From the opening words of a federal court’s opinion in Firefighter Melissa Smith’s sexual harassment and discrimination lawsuit against the City of New Smyrna Beach, Florida, one realizes that the Court’s opinion is going to be unlike most “just the facts, ma’am” judicial decisions. Judge Gregory Presnell began his opinion writing: “Discrimination in the workplace anywhere in the United States is inconsistent with the concept of ordered liberty as first espoused by Thomas Jefferson in July of 1776. Title VII is central to the federal policy of prohibiting discrimination in the Nation’s workplaces and in all sectors of economic endeavor. As we continue to strive toward ‘a more perfect union,’ first responders like the men and women of the nation’s fire and rescue services have become iconic symbols for America. They are rightly seen as modern day heroes and heroines who put service and the interests of others ahead of their own needs and personal safety.”
Smith worked at the Fire Department from 2003 to 2008. During her interview for the job, Fire Chief Tim Hawver told Smith, “I only really hire men that hunt, fish, or camp. But I heard you’re a pretty good ball player.” He also discussed her role as a single mother.
When Smith began work at the Fire Department, she discovered that her Standard Operating Procedures manual had been covered with a Cosmopolitan magazine cover. Battalion Chief Michael Coats told Smith that he did not believe that women should be in the fire service and that it was Smith’s responsibility to prove otherwise. Coats also said that women could not “pull their own weight or do the job of a man.” Smith told Deputy Chief David McAllister about her interactions with Coats, and McAllister told her, “Well, it sounds like you have a hostile working environment. You need to file that.” McAllister also told her that if she did file, it would create a lot of trouble for her.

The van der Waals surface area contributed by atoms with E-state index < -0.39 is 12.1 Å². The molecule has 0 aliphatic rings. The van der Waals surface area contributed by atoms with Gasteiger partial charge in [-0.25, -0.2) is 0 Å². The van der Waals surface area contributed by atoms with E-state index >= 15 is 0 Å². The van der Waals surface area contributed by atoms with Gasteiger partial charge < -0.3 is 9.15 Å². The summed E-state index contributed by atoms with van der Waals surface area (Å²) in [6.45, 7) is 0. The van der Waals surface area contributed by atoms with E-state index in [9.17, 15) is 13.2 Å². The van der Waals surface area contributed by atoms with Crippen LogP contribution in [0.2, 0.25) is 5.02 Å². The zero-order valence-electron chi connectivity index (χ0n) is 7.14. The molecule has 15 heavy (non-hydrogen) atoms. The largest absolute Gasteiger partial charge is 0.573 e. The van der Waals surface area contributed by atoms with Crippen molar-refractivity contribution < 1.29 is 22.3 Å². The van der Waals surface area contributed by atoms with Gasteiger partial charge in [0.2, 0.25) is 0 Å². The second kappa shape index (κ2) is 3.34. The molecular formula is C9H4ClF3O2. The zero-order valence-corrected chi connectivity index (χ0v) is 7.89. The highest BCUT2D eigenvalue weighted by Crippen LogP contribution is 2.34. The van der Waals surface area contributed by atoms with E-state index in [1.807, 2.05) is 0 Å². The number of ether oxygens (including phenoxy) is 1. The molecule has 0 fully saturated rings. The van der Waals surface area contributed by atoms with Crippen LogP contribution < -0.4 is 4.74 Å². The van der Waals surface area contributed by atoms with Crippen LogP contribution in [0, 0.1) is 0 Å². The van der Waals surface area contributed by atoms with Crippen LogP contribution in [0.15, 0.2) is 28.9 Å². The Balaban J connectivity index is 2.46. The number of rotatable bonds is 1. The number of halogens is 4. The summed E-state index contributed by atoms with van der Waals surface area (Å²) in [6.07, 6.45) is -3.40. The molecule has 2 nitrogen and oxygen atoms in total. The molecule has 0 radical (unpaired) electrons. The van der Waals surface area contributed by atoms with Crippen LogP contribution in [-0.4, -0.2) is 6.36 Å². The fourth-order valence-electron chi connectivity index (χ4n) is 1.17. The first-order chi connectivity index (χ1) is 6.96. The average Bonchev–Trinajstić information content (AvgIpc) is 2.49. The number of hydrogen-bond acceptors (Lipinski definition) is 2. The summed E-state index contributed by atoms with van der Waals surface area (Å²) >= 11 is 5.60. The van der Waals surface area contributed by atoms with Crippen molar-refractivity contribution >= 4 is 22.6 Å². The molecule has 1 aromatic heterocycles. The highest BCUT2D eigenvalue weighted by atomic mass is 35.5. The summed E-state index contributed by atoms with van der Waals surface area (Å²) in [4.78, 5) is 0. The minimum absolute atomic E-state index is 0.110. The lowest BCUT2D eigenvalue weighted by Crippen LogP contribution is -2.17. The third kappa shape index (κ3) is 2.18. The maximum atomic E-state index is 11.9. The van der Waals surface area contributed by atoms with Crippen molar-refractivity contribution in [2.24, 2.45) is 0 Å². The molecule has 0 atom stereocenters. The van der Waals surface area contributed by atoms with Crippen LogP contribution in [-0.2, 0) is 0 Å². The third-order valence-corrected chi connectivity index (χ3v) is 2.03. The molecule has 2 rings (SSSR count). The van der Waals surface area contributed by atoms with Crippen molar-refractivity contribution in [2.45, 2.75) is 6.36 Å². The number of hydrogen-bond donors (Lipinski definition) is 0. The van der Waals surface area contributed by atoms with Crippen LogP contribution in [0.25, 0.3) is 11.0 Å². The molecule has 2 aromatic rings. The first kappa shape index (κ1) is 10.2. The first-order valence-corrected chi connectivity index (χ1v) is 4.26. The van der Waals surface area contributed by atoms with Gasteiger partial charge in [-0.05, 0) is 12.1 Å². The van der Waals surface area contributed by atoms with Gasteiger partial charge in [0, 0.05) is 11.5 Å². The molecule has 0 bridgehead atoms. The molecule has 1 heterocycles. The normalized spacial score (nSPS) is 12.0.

Smith was disciplined differently from her male counterparts. For example, she was written up for leaving the fire station to eat lunch before a meeting when the male firefighter who ate lunch with her was not written up. Men frequently used the computer for non-work-related activities (including searching for pornography) and were not written up, but Smith was written up for using MySpace. Smith was also written up for improperly washing a truck that was not dirty.
Things got worse over time. Smith was suspended for using profanity. A lieutenant told her that she could not have “girly” magazines such as Glamour and Cosmopolitan in the fire station and that she was not permitted to bring tampons into the fire station but would have to change her tampons in her car. On January 16, 2008, Smith was on duty when every time she entered a room, the others would leave and slam the door. Smith was so distraught that she asked if she could go home early because she could not properly carry out her duties given her emotional state. Her lieutenant said, “Sure, after you scrub the toilets and make sure you get all the urine off the wall or you’re going to do it again.” Smith then proceeded to clean the toilets in tears while the other firemen on duty stood and watched her.